The main purpose of the toolbox is to encourage school staff to enhance the intercultural dimension of educating practices, and it aims to achieve this through the provision of practical tools and the promotion of existing resources related to intercultural learning.
Henk Bolk participated in the training with headmasters and teachers from various European countries on behalf of EuroClio, and came back very enthusiastic:
“I think the toolbox will be very useful. There are ready-to-use tools within the curriculum, cross curricular, for specific subjects etc. All the things we as history teachers like to teach are in it: citizenship, critical thinking, multiperspectivity etc. Every school can use the toolbox according to their own program. My school, the Lorentz Casimir Lyceum Eindhoven, is known for Foreign Trips and Exchange Programs, but nevertheless we look for ‘New Roads’ in Internationalisation and Intercultural Learning”.
In Berlin, the participants were coached on how to give the training in their own countries and to promote the toolbox across Europe. EuroClio hopes to further build upon the training at the 25th EuroClio Annual Conference in Marseille.
The #RecogniseStudyAbroad campaign was launched yesterday during the European Policy Networks Conference in Brussels. The campaign is an initative of the EEE-YFU (European Educational Exchanges, Youth for Understanding) and EFIL (European Federation for Intercultural Learning)and supported by EPA, KeyCoNet, OBESSU and EuroClio. The goal is to raise awareness among policy-makers and educational stakeholders about the lack of recognition of long-term pupil exchanges. Among students and parents the fear of ‘losing a year’ and falling behind. Unfortunately many teachers and heads of schools discourage students’ participation in study abroad programmes as well, because they think it will have a negative impact on their school careers. As a consequence only high achieving students are allowed or able to go abroad for a longer period.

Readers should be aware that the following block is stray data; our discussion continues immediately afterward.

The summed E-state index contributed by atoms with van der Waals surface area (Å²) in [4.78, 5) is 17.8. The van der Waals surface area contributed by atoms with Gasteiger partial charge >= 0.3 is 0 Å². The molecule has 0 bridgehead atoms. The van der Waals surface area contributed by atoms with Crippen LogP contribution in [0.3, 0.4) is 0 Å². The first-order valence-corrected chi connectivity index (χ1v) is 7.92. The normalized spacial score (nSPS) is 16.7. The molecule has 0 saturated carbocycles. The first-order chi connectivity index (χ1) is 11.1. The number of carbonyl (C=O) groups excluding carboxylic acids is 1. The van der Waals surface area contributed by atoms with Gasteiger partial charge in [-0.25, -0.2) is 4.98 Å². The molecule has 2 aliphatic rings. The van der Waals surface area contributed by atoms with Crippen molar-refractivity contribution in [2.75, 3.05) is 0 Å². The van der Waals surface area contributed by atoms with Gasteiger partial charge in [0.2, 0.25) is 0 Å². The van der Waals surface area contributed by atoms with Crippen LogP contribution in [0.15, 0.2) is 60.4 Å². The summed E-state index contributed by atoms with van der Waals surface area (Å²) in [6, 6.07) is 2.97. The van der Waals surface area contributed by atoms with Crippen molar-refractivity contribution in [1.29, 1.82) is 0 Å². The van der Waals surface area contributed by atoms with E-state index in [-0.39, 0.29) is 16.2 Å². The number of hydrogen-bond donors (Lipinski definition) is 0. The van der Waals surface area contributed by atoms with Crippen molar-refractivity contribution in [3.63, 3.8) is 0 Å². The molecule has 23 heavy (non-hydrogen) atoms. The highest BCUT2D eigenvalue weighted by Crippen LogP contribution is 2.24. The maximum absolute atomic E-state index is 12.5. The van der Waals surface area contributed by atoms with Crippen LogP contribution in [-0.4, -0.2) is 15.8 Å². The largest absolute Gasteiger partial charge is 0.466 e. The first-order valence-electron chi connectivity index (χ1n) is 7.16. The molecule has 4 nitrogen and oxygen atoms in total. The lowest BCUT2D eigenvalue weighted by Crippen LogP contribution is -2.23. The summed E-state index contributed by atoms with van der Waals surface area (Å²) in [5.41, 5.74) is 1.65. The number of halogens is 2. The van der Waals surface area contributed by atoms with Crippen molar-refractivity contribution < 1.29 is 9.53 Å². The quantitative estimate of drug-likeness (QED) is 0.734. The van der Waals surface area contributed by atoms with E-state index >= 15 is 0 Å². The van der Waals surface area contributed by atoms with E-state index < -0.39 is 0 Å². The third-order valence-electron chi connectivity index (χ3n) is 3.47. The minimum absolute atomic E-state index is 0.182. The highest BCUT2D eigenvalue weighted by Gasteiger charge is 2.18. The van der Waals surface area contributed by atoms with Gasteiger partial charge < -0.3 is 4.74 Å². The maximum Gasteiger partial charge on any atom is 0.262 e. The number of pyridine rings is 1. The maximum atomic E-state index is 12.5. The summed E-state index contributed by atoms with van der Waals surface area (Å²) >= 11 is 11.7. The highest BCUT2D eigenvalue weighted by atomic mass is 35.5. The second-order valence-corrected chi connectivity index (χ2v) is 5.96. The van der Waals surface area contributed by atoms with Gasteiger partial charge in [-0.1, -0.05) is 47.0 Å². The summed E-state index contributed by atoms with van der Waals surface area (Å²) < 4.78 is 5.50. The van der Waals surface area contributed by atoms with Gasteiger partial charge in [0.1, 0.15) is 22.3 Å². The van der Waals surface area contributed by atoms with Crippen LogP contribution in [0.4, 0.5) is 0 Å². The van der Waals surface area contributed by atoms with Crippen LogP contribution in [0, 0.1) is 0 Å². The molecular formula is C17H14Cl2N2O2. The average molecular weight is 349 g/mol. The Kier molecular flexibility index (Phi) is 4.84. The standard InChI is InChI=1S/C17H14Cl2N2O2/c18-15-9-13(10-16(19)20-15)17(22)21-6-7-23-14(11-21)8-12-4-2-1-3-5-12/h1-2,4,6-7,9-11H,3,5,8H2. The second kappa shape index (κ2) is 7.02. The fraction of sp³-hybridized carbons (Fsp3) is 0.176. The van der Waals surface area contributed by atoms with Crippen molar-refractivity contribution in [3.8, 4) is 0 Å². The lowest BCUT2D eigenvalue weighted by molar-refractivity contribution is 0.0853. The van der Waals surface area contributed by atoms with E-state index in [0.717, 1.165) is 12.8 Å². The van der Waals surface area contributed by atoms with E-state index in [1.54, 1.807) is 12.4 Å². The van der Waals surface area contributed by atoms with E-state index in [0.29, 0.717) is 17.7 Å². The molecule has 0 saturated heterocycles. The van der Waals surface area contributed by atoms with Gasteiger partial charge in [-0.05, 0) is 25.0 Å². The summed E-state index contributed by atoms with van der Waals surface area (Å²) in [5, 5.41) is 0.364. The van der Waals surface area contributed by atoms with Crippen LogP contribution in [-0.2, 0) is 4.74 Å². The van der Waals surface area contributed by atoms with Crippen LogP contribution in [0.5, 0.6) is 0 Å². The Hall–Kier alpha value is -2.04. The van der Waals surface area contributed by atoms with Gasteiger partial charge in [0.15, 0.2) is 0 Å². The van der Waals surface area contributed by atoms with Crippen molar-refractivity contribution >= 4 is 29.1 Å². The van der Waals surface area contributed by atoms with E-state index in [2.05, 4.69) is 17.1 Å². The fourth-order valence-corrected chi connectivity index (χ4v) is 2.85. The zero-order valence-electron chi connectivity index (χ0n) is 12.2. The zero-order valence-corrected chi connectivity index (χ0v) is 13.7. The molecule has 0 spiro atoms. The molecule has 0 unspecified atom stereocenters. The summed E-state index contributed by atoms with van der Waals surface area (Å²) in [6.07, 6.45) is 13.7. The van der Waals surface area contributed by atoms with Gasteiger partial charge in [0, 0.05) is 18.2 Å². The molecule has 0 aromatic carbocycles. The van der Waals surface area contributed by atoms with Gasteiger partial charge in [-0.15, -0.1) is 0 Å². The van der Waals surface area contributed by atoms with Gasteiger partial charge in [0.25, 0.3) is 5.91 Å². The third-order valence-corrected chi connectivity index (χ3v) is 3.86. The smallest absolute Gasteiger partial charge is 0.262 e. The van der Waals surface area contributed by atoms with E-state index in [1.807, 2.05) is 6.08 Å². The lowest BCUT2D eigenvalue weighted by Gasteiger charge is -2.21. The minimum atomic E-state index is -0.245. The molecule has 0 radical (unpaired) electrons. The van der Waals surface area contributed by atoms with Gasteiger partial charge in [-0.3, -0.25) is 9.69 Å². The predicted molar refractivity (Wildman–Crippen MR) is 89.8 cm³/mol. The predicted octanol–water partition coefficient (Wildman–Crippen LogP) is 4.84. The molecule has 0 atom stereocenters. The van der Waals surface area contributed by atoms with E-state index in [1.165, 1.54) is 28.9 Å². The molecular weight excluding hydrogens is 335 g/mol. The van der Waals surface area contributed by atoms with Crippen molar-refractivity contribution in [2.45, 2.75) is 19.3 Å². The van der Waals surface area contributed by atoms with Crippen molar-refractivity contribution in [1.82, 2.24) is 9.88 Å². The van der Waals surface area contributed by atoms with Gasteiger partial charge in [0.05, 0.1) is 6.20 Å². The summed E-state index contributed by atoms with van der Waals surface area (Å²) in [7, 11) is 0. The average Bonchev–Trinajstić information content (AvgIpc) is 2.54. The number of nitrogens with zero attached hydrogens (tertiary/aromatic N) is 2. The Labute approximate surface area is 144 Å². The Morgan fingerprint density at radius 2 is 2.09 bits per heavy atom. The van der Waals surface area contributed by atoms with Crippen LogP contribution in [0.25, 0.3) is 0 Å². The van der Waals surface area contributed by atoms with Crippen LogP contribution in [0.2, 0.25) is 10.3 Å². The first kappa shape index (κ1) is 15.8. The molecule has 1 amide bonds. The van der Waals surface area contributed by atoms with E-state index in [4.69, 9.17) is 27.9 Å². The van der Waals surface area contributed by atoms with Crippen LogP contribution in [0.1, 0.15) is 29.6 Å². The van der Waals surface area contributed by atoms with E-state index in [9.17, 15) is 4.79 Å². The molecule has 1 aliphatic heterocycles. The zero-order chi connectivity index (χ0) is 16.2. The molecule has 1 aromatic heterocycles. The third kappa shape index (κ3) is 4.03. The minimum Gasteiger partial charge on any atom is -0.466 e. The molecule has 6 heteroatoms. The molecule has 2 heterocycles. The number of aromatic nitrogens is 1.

More specifically the goals of this campaign are:
Providing equal access to diverse learning opportunities. Often the only pupils that are given the opportunity to study abroad are the ones that are already performing well at school. This lack of equal access to learning opportunities is a concern for social inclusion in education.
Making the European job market a reality, also for families. Parents often have to reconsider professional opportunities in other countries, since their career abroad may have a negative impact on the school path of their children.
Supporting schools in the process of internationalisation. With student’s mobility being promoted in political discourse but study periods abroad not being officially recognised by national law, schools are not supported enough by policy in their internationalisation.
Improving the implementation of key competences in school education. The recognition of the school year abroad implies a shift from “traditional” content-based curricula to a competence-based approach, which recognises “real-world learning”.